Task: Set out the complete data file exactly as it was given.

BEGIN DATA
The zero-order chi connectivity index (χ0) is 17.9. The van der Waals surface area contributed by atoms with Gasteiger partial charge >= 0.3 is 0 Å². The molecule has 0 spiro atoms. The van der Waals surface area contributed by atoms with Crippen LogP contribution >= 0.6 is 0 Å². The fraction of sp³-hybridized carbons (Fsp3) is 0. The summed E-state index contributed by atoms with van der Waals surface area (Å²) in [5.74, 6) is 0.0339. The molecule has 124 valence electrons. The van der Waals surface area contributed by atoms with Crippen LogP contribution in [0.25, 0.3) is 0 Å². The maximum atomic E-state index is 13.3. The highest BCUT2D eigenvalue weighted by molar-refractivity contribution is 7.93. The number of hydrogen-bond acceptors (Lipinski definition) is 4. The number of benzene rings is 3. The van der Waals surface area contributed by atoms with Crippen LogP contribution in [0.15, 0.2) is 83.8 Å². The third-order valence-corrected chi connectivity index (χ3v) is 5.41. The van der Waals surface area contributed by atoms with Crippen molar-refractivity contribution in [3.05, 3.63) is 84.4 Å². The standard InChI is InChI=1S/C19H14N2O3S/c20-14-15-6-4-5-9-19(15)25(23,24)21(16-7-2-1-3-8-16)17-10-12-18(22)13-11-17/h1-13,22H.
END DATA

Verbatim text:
The zero-order chi connectivity index (χ0) is 17.9. The van der Waals surface area contributed by atoms with Gasteiger partial charge >= 0.3 is 0 Å². The molecule has 0 spiro atoms. The van der Waals surface area contributed by atoms with Crippen LogP contribution >= 0.6 is 0 Å². The fraction of sp³-hybridized carbons (Fsp3) is 0. The summed E-state index contributed by atoms with van der Waals surface area (Å²) in [5.74, 6) is 0.0339. The molecule has 124 valence electrons. The van der Waals surface area contributed by atoms with Crippen LogP contribution in [0.25, 0.3) is 0 Å². The maximum atomic E-state index is 13.3. The highest BCUT2D eigenvalue weighted by molar-refractivity contribution is 7.93. The number of hydrogen-bond acceptors (Lipinski definition) is 4. The number of benzene rings is 3. The van der Waals surface area contributed by atoms with Crippen LogP contribution in [0.15, 0.2) is 83.8 Å². The third-order valence-corrected chi connectivity index (χ3v) is 5.41. The van der Waals surface area contributed by atoms with Crippen molar-refractivity contribution in [3.05, 3.63) is 84.4 Å². The standard InChI is InChI=1S/C19H14N2O3S/c20-14-15-6-4-5-9-19(15)25(23,24)21(16-7-2-1-3-8-16)17-10-12-18(22)13-11-17/h1-13,22H.